Category Archives: business

So you may have missed it, but we launched Production Line out of Early Access almost exactly a week ago. It looks like we have had a pretty good launch. We were in various charts in various categories, sold a lot of copies, got some good word of mouth coverage, and a fairly minimal amount of bug reports. I have remained relatively calm, and relatively sane, and am still motivated to improve the game and continue to do (some) work on it for the next few months. Woohoo.

TBH this is the smoothest game launch is Positech’s history. This is the first time I’ve done early access, so its the first time I’ve had literally tens of thousands of people hammering the game code *before* I officially declare the game *done*. Frankly, these days most indie games get a way bigger EA launch than a final product launch, so its not as gentle a ramp up as it sounds, but it still resulted in a pretty bug free departure from Early Access

Something I was very happy with was that I could set the ‘final’ build live for all the EA players, not touch the game *at all* for a few days, and when I was absolutely sure everything was fine, just literally click the ‘release out of early access’ button knowing that things were pretty stable. I highly recommend this!

So far we have had ONE patch since release, which fixed a short list of things, and there is another one on the way in maybe a week or so, which will be the accumulation of a bunch of bug fixes (even some pretty rare crashes) and some UI features people have asked for like a camera speed slider, autosave interval slider, and some extra stats. It feel so good to be in a position where people are saying ‘the game needs a better UI for feature X’ instead of ‘the game needs feature X’.

I definitely have plans to do some paid content for the game (DLC) alongside regular updates. I’m obviously not in a position to even tease anything like that yet, but as I prefer content-heavy DLC to code-heavy DLC (its just optimal given that I am the only coder), such things do not take *much* time to do (although there is of course a big art budget cost).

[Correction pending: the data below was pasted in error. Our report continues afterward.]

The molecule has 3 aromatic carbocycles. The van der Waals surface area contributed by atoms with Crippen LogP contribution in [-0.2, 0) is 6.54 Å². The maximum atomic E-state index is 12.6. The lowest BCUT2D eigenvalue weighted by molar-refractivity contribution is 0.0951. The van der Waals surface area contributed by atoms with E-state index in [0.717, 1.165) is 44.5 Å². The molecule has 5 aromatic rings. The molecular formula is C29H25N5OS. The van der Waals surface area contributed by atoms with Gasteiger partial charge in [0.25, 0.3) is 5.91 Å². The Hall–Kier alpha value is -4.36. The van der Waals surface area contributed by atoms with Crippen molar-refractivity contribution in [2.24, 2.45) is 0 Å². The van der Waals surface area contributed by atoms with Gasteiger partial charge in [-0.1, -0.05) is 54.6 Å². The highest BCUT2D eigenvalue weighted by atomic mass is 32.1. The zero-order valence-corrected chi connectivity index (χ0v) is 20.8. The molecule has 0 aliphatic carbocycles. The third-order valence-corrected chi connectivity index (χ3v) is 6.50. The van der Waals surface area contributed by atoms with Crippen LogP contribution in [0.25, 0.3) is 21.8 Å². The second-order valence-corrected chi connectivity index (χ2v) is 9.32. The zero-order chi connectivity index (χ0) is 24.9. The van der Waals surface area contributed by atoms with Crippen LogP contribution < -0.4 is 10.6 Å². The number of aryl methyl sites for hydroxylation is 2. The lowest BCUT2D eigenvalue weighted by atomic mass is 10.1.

Right now I’m pretty happy with how Production Line has gone. Even if the game makes NO MORE MONEY AT ALL, I’ll be happy (but amazed!), and I think over the long tail of the next 2+ years there is a good chance of it making at least 50% of its current earnings again, which I’d be very happy with. I’m currently minded to *not* go mad with sales and discounts, as I think this is getting a bit out of control and games are being devalued, but I may think differently about that in a years time.

Anyway, this is nothing but good news, which is a change from the usual indie ‘I sold no games and have eaten my pets’ stories, but I’m not going to pretend things went wrong when they didn’t. I always blog openly about my screw-ups (2 recent games still in the RED for me :(), so I may as well be honest when things go well.

Thanks to everyone who bought the game so far!

My super-complex spreadsheet which I use to track the spending and income for my latest game (Production Line) informs me that I have been working on it for 3.12 years, and have spent a (very roughly estimated) total of 9,115 dev hours on it. The game is leaving early access tomorrow!

In truth I have probably spent a lot more hours than that, as I tend to overwork, and spend a lot of time in evenings checking forums and reddit/facebook etc to reply to people, but anyway you look at it, 3.12 years seems to be quite a long time to work alone as the only coder and designer on a game.

Bizarrely, I am still very much enjoying the games development, and have a list of extra things I would like to tweak and improve after release. In many ways the decision that the game is ‘released’ is a purely arbitrary one. In marketing terms it encourages people who dislike the state of most EA games to try the game out, and it also signals a potential slowing down in the addition of new features.

I still have a lot of ideas for stuff that could be added to the game, and I suspect we will have some paid DLC once the dust has settled. I wont rehash my pro-DLC arguments here, but I’m in believer in it both as a developer and a gamer. Why will DICE not sell me panther tank DLC for Battlefield V? TAKE MY MONEY. (also new hats please!)

Speaking from a personal point of view.. I am TIRED. I’ve felt like it for a while, and I think I do need a brief period where I scale down my work slightly. We are currently working on Democracy 4 (I’m not coding on it), and helping to manage that is an imminent concern. I currently have NO PLANS for any other game after Production Line (as a coder), so I’m pretty free (assuming it sells ok) to relax for a bit.

While I relax (Maybe for an HOUR!), here is the new launch trailer for Production Line. I really enjoyed getting this made. I hope you like it :D

Oh and if you have suddenly decided to buy the game, you get a steam key and we get 95% of the money if you buy using the widget below!

Coders talk a lot about technical debt. here is a rough definition: